Viral Marketing

Updated on March 19, 2024
Article byKosha Mehta
Edited byKosha Mehta
Reviewed byDheeraj Vaidya, CFA, FRM

What Is Viral Marketing?

Viral marketing is a form of digital marketing sales strategy where information about a good or service spreads naturally by social media or through word of mouth at an accelerating rate to gain potential clients. Numerous approaches may be used for viral marketing, including viral E-mail campaigns, viral movies, viral websites, and even viral applications for mobile devices.

Viral Marketing

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Viral marketing uses fast-moving communications that pass from one individual to another to increase interest in a company or product and, subsequently, potential sales. Therefore, a piece of content with a high possibility of being shared and presented by social media users with a high networking potential should be the target of any viral marketing campaign.

Key Takeaways

  • Viral Marketing is promoting a good or service through pre-existing social networks adopted by businesses.
  • It refers to a sales strategy in which information about a product or service is disseminated continuously through unpaid, organic channels, such as word-of-mouth or social networking sites.
  • When anything becomes viral, spreading a message to many people becomes simple and inexpensive.
  • Using viral marketing can broaden a company’s audience and, eventually, its clientele and sales revenue.

Viral Marketing Explained

Viral marketing term derives its name from the fact that material is disseminated from individual to individual in a manner analogous to how a virus moves through a population.

A company may have to pay upfront costs to create and produce content for viral marketing. Viral marketing campaigns use social channels to distribute content rather than a paid distribution model. This is one of the characteristics that sets viral marketing apart from other types of marketing campaigns.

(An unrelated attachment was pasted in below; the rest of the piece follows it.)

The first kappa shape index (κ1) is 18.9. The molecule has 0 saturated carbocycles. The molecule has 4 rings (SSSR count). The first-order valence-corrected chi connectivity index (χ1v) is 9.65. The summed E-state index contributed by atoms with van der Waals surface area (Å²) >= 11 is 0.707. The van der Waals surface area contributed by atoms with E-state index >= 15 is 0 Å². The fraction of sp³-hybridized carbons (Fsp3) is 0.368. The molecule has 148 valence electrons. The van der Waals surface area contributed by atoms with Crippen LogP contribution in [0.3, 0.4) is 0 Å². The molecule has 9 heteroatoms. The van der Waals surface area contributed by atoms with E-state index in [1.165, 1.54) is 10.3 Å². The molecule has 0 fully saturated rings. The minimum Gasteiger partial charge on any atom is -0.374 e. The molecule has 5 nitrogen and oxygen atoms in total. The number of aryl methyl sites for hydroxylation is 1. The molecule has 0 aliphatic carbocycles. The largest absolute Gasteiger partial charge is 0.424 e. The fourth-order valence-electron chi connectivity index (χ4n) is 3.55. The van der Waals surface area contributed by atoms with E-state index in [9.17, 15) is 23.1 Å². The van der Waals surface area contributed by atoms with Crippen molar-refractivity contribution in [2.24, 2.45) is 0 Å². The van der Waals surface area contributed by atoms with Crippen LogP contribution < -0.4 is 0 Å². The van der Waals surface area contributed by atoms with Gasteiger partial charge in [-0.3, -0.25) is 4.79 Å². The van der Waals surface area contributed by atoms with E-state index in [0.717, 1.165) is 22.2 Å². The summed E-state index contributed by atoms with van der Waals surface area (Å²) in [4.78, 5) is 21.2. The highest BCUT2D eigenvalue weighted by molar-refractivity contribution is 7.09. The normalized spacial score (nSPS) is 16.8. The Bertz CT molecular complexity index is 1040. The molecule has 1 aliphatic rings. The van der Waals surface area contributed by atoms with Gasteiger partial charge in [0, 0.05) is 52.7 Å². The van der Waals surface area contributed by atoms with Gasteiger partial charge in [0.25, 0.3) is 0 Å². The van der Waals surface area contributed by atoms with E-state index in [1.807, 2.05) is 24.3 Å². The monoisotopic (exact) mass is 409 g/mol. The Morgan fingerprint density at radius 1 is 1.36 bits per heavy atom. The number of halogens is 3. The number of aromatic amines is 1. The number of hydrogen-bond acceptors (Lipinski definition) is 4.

It is possible for a piece of material to “go viral” when a well-known social media personality or celebrity shares it. This can result in hundreds or millions of views, shares, and other sorts of engagement with the content. The more quickly and frequently a piece of material is shared, the greater the likelihood it will go viral and garner notice on a national or international scale.

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Following are the common elements found in viral campaigns:

#1 – Keep Up With The Times

A viral marketing campaign can ride a wave of popularity. When publishing content that touches on a topic that is currently popular, many companies observe a spike in the number of people following their brand. However, because virality only lasts for as long as consumers continue to pay attention to a trend, this is an activity that must be maintained continuously.

#2 – Power Of The Emotional Touch

Including a component that appeals to people’s feelings is one of the most successful strategies for making material go viral. This is because people are far more likely to be touched by a cause close to their heart, and if one can tap into the sentiments, the material will immediately get noticed by a huge portion of the viewers, and they will be more likely to share it with their networks.

#3 – Take Advantage Of The Influencers